If you’re older, the habit is even more entrenched, according to the Healthy Ireland Survey 2016. More than half (51%) of the over-55s eat up to six snacks every day. The top choice is confectionery (21%), followed by crisps (15%) and then fruit (12%).
And while we snack at all times of the day, the so-called afternoon slump remains the most popular time to reach out for a little pick-me-up. Our eating habits are changing, however, and there is a growing demand for healthy snacks.
Bord Bia says consumers are becoming much more discerning about what they eat in between meals and now consider snacks as ‘health-boosters’ rather than something to fill a gap.
It’s a trend that prompted Co Armagh-based snack-manufacturers Forest Feast to launch two ranges to respond to growing consumer concerns about sugar intake.
There is also an increased demand for snacks that contain protein, says Ann Woods, product development manager at the family-run business.
“Protein’s popularity has rapidly increased in the past year, with it now being the fashionable must-have meal addition,” she says. Is there any need to snack in the first place?
Ciara Wright, senior nutritionist and director at Glenville Nutrition, thinks so. She says it is very important to fuel the body regularly and recommends small healthy snacks, ideally at three-hour intervals.
“We often see people, either in clinic or in the corporate setting, that have long gaps between meals. Breakfast could be before leaving the house at 7am. While lunch is usually fairly set, sometimes dinner might not be until 8pm, leaving hours of the day where you are running on empty.
“Given that these hours are a demanding time of the day, being physically and mentally challenged at work or school and coping with the commute, we are asking a lot of our minds and bodies to soldier on five and six hours after we last filled up,” she says.
However, it is vital to choose the right kind of snack to give your body the energy it needs.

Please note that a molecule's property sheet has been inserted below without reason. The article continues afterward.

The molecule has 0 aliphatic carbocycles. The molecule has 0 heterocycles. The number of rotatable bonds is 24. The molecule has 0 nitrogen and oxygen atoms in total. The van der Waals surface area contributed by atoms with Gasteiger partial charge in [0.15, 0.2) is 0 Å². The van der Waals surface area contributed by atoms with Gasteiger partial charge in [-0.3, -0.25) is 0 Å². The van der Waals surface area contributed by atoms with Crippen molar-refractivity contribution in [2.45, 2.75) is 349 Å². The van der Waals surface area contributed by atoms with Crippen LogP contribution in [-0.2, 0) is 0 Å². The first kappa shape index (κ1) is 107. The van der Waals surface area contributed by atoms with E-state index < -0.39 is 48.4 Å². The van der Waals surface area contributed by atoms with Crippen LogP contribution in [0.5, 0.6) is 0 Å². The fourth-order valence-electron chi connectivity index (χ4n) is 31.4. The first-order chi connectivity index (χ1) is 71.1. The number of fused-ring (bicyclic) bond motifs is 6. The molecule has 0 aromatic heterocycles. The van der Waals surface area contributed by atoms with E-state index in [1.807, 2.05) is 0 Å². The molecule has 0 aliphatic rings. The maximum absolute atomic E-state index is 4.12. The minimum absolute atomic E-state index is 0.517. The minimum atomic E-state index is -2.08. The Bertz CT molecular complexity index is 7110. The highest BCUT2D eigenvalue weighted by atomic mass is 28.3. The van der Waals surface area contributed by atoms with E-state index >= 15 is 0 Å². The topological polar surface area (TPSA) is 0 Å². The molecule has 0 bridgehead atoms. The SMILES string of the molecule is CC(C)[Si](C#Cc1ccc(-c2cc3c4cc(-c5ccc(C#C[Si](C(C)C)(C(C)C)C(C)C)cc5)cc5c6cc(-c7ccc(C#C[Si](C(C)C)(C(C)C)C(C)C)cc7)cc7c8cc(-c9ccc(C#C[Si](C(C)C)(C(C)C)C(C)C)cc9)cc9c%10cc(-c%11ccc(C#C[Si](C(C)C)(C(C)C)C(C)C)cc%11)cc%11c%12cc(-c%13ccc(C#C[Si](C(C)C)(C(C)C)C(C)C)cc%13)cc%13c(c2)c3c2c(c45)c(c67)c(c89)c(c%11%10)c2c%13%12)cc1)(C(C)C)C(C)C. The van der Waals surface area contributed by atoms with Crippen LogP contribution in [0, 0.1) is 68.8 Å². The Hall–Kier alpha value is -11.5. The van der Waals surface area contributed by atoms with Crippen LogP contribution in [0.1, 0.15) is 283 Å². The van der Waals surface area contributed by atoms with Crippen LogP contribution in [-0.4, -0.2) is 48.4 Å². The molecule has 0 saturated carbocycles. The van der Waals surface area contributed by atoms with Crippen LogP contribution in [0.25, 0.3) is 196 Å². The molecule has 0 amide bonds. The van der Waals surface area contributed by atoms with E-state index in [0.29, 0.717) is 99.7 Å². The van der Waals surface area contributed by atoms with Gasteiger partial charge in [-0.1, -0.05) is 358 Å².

“Complex carbohydrates, proteins and fats are slower to digest and release energy steadily over time,” says Wright. “Great snacks that will keep you fuller for longer include wholegrain crackers with hummus, cheese or nut butter; fruit and a handful of mixed nuts or natural yoghurt with fruit.”
She warns that the quick-fix offered by, say, a cup of coffee and a biscuit might give you a quick burst of energy, but it doesn’t last. “Within 30 minutes to an hour of a rapidly digested or sugar-filled snack, your blood sugars may be dipping again. You may find that your concentration and focus wanes, you get headaches or become irritable.
Then the carb cravings kick in,” she says.
The best way to avoid the energy rollercoaster is to prepare your snack intake for the week ahead and make sure you have healthy snacks within easy reach wherever you are.
“Bring a bag of fruit with you at the start of the week and leave it at your desk. Have a bag of mixed nuts in your car, your bag and in your drawer. Keep oatcakes in your desk — they are wrapped in packs of six meaning they won’t spoil,” she advises.
She also says many so-called healthy snacks contain a large amount of sugar. The best and cheapest way to make sure you know what you are eating is to make your own. Here is her recipe for protein powerballs, which are very low in sugar.
You’ll need a cup of peanut, almond or hazelnut butter; 1 tbsp of maple syrup; 1 cup shelled hempseeds (or milled flaxseeds if not available); 1 tbsp cocoa powder/raw cacao powder; half a cup of chopped nuts (any combination of peanuts, sliced almonds, chopped walnuts, chopped cashews, toasted coconut). Mix the nut butter and maple syrup in a large bowl until smooth. Add the rest of ingredients and mix well.
Roll into small balls and eat! n Glenville Nutrition’s 12-week ‘Lose Fat Around the Middle’ courses start in Dublin, Cork, Galway and Kilkenny this month.